5: Universal Design for Transition and Employment
with Darlene D. Unger

6: Universal Design for Transition and Postsecondary Education
with Donald E. Finn & Jennifer Watson Klein

7: Universal Design for Transition and Community Living
with Beth A. Bader, Santa E. Perez, & Mary Bryant

8: Universal Design for Transition Applied to Recreation and Leisure
Kimberly R. Dell & Ronald Tamura

9: Using Technology to Put It All Together
with Judith E. Terpstra, Ronald Tamura, Donald E. Finn, & Darlene D. Unger

References
Appendix: Blank Forms
Index

Excerpted from Universal Design for Transition: A Roadmap for Planning and Instruction
By Colleen A. Thoma, Ph.D., Christina C. Bartholomew, Ph.D., & LaRon A. Scott, M.Ed.

Chapter 2: Universal Design for Transition and Student Self-Determination
© 2009. Brookes Publishing. All rights reserved.

Teacher's Voice

Self-determination is important for everyone. The premise behind self-determination is that everyone has a right to choose his or her own destiny, to work toward making his or her dreams a reality. It’s been important in my own life and has to be taught and nurtured for students with disabilities as well. Unfortunately, there are still members of our community who have their lives controlled by those around them. They are told what they will eat for breakfast, how they will dress in the morning, where they will work, how they will play, and where they will live. This is especially true for students who have greater support needs. Let’s face it, it’s more difficult for those students to communicate what they want and more difficult for their teachers to imagine the possibilities. That’s where UDT needs to start and end: with finding a way to ensure that students are actively involved in the entire process, from choosing their longterm and academic goals to choosing the supports that will help them achieve and maintain those goals. It’s something that has to happen across the school day, not just when we talk about transition planning. I do that by ensuring that I have resources available that help students learn what they are interested in, communicate those interests to their families and the individualized education program (IEP) team, and create educational goals that help them get there.

In Chapter 1, the concept of UDT was introduced and characteristics of the approach were outlined. This chapter focuses on one of those characteristics— student self-determination—and its role in balancing the universal nature of this approach with the individual needs of students with disabilities. Successful transition outcomes for individual students are usually clearly tied to the selfdetermination that they demonstrate in the transition process. When individuals are the causal agents for finding supports, instruction, and services in their own lives, they have an increased chance of achieving their goals (Wehmeyer & Schwartz, 1997).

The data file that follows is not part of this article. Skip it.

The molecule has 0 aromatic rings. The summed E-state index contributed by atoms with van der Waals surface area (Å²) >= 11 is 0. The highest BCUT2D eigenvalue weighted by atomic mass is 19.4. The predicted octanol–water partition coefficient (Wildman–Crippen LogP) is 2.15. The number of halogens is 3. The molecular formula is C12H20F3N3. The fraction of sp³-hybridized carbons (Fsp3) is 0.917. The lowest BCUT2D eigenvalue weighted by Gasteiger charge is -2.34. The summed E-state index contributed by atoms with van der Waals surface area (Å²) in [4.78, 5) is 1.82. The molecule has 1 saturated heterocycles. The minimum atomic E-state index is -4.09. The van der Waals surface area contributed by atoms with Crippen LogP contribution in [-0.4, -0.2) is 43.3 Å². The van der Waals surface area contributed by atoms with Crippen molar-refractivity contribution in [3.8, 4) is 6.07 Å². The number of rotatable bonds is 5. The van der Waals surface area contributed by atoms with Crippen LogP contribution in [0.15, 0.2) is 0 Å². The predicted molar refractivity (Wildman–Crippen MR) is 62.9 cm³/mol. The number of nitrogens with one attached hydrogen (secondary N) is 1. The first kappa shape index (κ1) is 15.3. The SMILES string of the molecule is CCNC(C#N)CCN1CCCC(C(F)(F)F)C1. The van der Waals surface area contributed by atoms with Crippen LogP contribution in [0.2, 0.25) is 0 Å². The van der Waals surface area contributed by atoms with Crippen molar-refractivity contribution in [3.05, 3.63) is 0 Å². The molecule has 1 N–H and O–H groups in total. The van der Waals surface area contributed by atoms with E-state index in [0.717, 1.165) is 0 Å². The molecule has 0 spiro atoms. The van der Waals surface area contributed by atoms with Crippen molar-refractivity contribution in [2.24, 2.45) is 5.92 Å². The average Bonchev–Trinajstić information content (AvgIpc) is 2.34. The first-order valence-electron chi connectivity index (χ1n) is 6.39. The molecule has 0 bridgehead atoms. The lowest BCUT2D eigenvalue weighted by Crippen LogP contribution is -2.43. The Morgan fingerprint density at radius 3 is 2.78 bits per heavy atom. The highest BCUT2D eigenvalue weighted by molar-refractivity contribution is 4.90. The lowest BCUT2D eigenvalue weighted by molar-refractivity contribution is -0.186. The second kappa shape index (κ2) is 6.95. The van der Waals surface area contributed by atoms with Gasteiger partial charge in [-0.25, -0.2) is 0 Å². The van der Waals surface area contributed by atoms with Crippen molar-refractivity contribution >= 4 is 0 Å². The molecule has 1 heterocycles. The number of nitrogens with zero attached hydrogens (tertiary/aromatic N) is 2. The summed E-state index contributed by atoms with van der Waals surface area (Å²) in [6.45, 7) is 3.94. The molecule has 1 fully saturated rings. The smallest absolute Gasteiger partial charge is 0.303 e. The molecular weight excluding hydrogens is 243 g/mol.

Self-determination helps individuals with disabilities to find their voice so that other transition planning team members hear their goals for adult life. Voice in this scenario refers not only to the spoken word, but also to the many other ways that individuals with disabilities communicate their preferences, including nonverbal body language, behavior, and augmentative and alternative communication devices or systems. This chapter will introduce you to strategies that can be incorporated into a UDT approach to instructional planning, delivery, and assessment to ensure that students also develop the self-determination skills that are so critical to achieving their postsecondary outcomes.

SELF-DETERMINATION 101: WHAT IS IT?

As noted in Chapter 1, Wehmeyer defined self-determination as “acting as the primary causal agent in one’s life, free to make choices and decisions about one’s quality of life, free from undue or unwanted external influence” (1992, p. 13). He later described 12 core component skills that fit under the umbrella of self-determination (1997): choice making; decision making; problem solving; goal setting and attainment; risk taking, independence, and safety; self-regulation; self-instruction; internal locus of control; positive perceptions of self-efficacy and outcome expectancy; self-advocacy and leadership; selfknowledge; and self-awareness. Each of these skills is important for the development of overall self-determination.

UDT and technology may help students learn new skills, improve existing skills, or use their existing skills in new ways. Of course, the use of a UDT approach does not necessarily mean that technology will be used; however, a range of technological supports can make the instructional delivery or assessment process more accessible to a range of students. Table 2.1 provides some examples of technology that may enhance the development and use of the selfdetermination core component skills.